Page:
Vitamin D is thought to kill bacteria, and some studies show a correlation between low Vitamin D levels and gum disease. It is always best to talk with your doctor before adding a Vitamin to your daily consumption, however, you can get Vitamin D naturally from foods like tuna, eggs, salmon, and fortified juice or milk.
Follow these simple steps to make sure that your smile – and your breath – are making a good impression:
- Brush and floss frequently. The number one cause of bad breath is plaque. This tacky buildup sticks to the surface of your teeth and grows bacteria. Any food that is stuck between your teeth will add to the problem, as it decays over time. When you brush and floss your teeth, you are removing old food and bacteria-harboring plaque, thus removing odors.
- Scrape your tongue. While this might be the last thing that you think of doing on a given day, your tongue can be coated with a film that hosts bacteria. When you brush your teeth, simply take a few seconds to also brush your tongue, which will gently remove the film and the odor-causing bacteria.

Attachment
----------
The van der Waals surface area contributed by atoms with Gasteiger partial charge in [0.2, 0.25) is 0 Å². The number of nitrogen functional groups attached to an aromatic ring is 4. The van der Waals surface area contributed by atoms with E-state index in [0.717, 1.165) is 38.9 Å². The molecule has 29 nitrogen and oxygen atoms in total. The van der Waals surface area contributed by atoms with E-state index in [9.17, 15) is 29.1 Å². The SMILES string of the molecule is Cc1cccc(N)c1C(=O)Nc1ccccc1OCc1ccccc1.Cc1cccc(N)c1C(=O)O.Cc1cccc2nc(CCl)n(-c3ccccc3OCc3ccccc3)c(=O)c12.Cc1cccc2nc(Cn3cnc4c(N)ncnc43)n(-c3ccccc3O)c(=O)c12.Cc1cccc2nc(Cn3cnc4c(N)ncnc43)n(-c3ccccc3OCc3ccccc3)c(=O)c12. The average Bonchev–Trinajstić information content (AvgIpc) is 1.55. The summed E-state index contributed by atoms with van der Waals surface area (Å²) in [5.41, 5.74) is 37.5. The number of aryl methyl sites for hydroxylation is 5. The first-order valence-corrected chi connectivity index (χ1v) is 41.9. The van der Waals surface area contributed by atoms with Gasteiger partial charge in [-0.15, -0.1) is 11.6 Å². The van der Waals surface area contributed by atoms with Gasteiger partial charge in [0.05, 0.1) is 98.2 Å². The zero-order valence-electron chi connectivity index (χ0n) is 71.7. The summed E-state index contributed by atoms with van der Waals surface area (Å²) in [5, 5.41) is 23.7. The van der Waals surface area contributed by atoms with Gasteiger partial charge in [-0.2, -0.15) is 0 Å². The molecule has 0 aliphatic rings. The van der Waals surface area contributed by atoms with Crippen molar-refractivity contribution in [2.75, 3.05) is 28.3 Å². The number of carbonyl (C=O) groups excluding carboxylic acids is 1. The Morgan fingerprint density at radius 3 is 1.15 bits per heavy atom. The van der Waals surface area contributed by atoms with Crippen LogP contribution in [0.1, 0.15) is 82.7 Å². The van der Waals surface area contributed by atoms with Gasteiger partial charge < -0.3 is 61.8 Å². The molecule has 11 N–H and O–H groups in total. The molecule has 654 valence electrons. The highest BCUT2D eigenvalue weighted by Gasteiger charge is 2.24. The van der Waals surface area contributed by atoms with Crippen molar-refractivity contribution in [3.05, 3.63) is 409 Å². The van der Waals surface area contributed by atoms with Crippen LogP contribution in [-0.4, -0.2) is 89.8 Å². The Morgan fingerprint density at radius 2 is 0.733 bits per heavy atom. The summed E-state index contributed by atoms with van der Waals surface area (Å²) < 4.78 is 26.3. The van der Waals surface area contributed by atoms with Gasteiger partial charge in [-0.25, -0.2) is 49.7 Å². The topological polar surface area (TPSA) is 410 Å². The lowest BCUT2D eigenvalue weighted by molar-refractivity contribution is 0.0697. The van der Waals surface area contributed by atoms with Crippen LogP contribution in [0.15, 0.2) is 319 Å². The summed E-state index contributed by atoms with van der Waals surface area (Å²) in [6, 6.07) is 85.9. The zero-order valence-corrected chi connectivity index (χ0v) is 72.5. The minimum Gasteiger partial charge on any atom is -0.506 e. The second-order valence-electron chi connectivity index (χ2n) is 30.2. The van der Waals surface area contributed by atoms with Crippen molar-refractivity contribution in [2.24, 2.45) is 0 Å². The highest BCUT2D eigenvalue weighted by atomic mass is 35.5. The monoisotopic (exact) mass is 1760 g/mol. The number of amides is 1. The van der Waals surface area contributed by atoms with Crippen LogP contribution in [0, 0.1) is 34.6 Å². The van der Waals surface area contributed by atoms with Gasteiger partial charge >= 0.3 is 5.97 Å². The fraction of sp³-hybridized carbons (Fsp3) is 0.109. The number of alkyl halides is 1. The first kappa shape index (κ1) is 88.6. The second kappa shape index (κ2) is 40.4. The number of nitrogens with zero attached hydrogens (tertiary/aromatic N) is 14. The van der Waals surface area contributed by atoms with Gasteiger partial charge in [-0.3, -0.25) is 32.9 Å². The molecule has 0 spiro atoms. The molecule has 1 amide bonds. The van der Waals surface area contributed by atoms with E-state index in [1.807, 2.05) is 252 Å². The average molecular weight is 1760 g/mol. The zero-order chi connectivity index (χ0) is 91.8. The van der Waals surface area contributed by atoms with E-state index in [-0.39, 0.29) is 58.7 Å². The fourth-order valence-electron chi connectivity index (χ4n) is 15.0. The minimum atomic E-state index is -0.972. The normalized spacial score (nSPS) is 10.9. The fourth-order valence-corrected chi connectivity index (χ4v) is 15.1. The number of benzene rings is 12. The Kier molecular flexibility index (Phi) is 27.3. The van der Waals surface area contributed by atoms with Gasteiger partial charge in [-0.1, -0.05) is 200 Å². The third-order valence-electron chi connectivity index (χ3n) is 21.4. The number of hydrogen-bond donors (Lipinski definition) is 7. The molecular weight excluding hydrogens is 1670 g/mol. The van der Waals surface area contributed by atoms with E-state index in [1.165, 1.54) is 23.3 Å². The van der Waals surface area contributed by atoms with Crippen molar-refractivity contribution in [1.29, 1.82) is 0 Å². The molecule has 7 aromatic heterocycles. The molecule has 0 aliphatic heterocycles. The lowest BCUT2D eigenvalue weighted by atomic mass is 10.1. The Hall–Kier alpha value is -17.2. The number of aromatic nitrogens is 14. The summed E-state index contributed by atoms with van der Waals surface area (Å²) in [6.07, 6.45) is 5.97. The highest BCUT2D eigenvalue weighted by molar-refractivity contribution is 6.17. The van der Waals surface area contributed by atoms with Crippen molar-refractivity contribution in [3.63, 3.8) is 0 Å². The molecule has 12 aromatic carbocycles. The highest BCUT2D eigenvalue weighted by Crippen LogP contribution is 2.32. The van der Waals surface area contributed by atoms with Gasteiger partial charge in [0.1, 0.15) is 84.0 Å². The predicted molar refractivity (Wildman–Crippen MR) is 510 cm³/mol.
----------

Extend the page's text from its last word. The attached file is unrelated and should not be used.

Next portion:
- Avoid smelly foods. Foods like garlic and onions not only permeate your breath with their odors, but they find their way into your bloodstream and into your lungs where their smell comes out of your mouth and nose when you breathe. In order to avoid this problem, you must avoid eating these foods.
- Use rinse. Keep a travel-sized bottle of antibacterial mouth rinse with you and use it after meals. This not only freshens your breath, but will add an additional layer of protection to your mouth by reducing bacteria. Use the mouth rinse along with a follow-up rinse of regular water to completely wash away food particles.
- Chew gum. Rather than eating an after dinner mint, chew a piece of gum to stimulate saliva, which will naturally defend against plaque. Sucking on candies and mints will instead expose your teeth to sugar and encourage the growth of bacteria.
If following these tips doesn’t address your bad breath issues, make an appointment with your dentist for additional advice. You might be suffering from an undiagnosed medical condition, or have an oral health issue that needs to be addressed.